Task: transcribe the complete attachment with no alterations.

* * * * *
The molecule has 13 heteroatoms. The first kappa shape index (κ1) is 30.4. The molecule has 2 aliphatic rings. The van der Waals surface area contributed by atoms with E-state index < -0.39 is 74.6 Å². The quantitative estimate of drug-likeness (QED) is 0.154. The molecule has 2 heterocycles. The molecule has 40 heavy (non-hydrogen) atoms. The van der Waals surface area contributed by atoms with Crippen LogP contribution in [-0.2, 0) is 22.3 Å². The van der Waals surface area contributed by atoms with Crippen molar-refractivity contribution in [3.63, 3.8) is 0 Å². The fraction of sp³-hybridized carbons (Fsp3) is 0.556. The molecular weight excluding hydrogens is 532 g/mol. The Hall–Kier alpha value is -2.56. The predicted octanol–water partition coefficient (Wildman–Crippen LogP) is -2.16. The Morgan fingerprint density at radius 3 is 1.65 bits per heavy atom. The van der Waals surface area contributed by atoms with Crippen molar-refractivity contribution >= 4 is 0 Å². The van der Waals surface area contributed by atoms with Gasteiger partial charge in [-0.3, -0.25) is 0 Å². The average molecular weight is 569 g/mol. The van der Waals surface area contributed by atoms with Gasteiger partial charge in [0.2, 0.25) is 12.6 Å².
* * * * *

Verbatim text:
The molecule has 13 heteroatoms. The first kappa shape index (κ1) is 30.4. The molecule has 2 aliphatic rings. The van der Waals surface area contributed by atoms with E-state index < -0.39 is 74.6 Å². The quantitative estimate of drug-likeness (QED) is 0.154. The molecule has 2 heterocycles. The molecule has 40 heavy (non-hydrogen) atoms. The van der Waals surface area contributed by atoms with Crippen LogP contribution in [-0.2, 0) is 22.3 Å². The van der Waals surface area contributed by atoms with Crippen molar-refractivity contribution in [3.63, 3.8) is 0 Å². The fraction of sp³-hybridized carbons (Fsp3) is 0.556. The molecular weight excluding hydrogens is 532 g/mol. The Hall–Kier alpha value is -2.56. The predicted octanol–water partition coefficient (Wildman–Crippen LogP) is -2.16. The Morgan fingerprint density at radius 3 is 1.65 bits per heavy atom. The van der Waals surface area contributed by atoms with Crippen molar-refractivity contribution >= 4 is 0 Å². The van der Waals surface area contributed by atoms with Gasteiger partial charge in [-0.3, -0.25) is 0 Å². The average molecular weight is 569 g/mol. The van der Waals surface area contributed by atoms with Gasteiger partial charge in [0.2, 0.25) is 12.6 Å².